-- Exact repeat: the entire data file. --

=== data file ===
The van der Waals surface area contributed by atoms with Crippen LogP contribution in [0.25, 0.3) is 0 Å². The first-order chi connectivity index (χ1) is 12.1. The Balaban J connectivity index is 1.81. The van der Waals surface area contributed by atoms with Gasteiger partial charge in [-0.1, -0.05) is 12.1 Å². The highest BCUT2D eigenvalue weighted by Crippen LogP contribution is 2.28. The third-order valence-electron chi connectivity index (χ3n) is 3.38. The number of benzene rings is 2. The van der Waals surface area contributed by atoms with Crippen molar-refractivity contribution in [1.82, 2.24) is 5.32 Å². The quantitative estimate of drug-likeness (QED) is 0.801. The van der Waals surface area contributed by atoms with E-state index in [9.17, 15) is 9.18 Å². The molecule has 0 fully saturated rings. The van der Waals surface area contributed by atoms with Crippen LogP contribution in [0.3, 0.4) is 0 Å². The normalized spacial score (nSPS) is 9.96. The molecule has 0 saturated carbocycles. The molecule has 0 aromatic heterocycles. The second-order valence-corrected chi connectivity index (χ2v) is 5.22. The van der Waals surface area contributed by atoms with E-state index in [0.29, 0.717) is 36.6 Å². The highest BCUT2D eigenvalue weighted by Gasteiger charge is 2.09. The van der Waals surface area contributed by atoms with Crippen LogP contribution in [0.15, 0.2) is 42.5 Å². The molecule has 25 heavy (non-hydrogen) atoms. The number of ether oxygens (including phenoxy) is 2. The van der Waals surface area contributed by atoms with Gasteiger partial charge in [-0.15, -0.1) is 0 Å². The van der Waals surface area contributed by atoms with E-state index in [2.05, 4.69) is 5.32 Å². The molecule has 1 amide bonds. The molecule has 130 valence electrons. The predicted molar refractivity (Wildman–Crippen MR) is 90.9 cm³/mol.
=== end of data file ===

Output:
The van der Waals surface area contributed by atoms with Crippen LogP contribution in [0.25, 0.3) is 0 Å². The first-order chi connectivity index (χ1) is 12.1. The Balaban J connectivity index is 1.81. The van der Waals surface area contributed by atoms with Gasteiger partial charge in [-0.1, -0.05) is 12.1 Å². The highest BCUT2D eigenvalue weighted by Crippen LogP contribution is 2.28. The third-order valence-electron chi connectivity index (χ3n) is 3.38. The number of benzene rings is 2. The van der Waals surface area contributed by atoms with Crippen molar-refractivity contribution in [1.82, 2.24) is 5.32 Å². The quantitative estimate of drug-likeness (QED) is 0.801. The van der Waals surface area contributed by atoms with E-state index in [9.17, 15) is 9.18 Å². The molecule has 0 fully saturated rings. The van der Waals surface area contributed by atoms with Crippen LogP contribution in [0.3, 0.4) is 0 Å². The normalized spacial score (nSPS) is 9.96. The molecule has 0 saturated carbocycles. The molecule has 0 aromatic heterocycles. The second-order valence-corrected chi connectivity index (χ2v) is 5.22. The van der Waals surface area contributed by atoms with E-state index in [0.29, 0.717) is 36.6 Å². The highest BCUT2D eigenvalue weighted by Gasteiger charge is 2.09. The van der Waals surface area contributed by atoms with Crippen LogP contribution in [0.15, 0.2) is 42.5 Å². The molecule has 25 heavy (non-hydrogen) atoms. The number of ether oxygens (including phenoxy) is 2. The van der Waals surface area contributed by atoms with Gasteiger partial charge in [-0.15, -0.1) is 0 Å². The van der Waals surface area contributed by atoms with E-state index in [2.05, 4.69) is 5.32 Å². The molecule has 1 amide bonds. The molecule has 130 valence electrons. The predicted molar refractivity (Wildman–Crippen MR) is 90.9 cm³/mol.